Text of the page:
The first generation of post-war migrants to Britain had played their part in Britain’s post-war manufacturing revival. Ashraf’s dad was one amongst many: he had worked in steel plants, foundries, brickworks and then a big tyre plant. The Thatcher era saw the wholesale demise of vast swathes of these manufacturing giants. From 1971 to 1984 Birmingham lost over 200,000 manufacturing jobs. The era of stable, steady, semi-skilled manufacturing jobs in large plants and factories drew to a rapid close. Their sons and daughters either looked to the white collar service sector for jobs, which usually required some examination qualifications or else they applied for the 3D jobs: the dirty, the dull or the difficult, the type of jobs that nobody else was that keen on doing.
There have always been low paid and casual jobs in the economy. It is just that a more casualised , non-unionised, de-regulated economy generates more of them. They are a growing feature of 21st century Britain. Carers, cleaners, cooks; van drivers, delivery drivers, taxi drivers; fruit pickers and food processors; packers and shelf stackers; waiters and washer-uppers; security men, porters, warehouse staff: many often working long hours, usually at the minimum wage, sometimes with irregular shift patterns and increasingly on zero hours contracts. These jobs are rife within and around the Birmingham area. They require few qualifications, are relatively easy to access and often require only a short CV. In the city 17% of the working age population have no formal qualifications, the highest figure of all English major cities and way above the national average. These are the types of jobs where many migrants are to be found, jostling with poorly-qualified locals. This chapter looks at migrants’ experiences in a number of these areas.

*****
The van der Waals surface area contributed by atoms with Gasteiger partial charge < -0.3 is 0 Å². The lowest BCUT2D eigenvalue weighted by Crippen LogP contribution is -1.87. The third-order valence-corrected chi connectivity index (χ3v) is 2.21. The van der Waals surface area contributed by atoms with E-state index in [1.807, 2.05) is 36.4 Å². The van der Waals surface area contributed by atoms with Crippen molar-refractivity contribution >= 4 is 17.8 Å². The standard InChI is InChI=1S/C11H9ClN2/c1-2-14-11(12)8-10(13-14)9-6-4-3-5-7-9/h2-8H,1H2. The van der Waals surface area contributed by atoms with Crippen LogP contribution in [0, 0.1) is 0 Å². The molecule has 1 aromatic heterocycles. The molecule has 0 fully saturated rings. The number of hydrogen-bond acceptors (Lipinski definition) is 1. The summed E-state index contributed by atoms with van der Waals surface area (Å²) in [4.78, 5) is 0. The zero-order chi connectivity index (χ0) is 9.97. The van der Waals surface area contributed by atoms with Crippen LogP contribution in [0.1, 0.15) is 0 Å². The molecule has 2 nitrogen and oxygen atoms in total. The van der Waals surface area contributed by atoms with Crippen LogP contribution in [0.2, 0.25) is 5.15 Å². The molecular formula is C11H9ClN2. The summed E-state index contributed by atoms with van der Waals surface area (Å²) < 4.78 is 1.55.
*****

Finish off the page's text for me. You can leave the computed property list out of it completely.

On Christmas Eve I was with Jane, Jenny and my sister going out for a walk along Birmingham’s tiny River Rea. Heading for Cannon Hill Park, I bumped into Sam who I hadn’t seen for more than ten years. He was out cycling with his wife and two teenage children. He greeted me by saying, “Ah, it’s Jon Bloomfield. You’ve just written a book about migration. It’s all over Twitter and Facebook.” So, many…
These people are helping to fund Our City: Migrants and the Making of Modern Birmingham.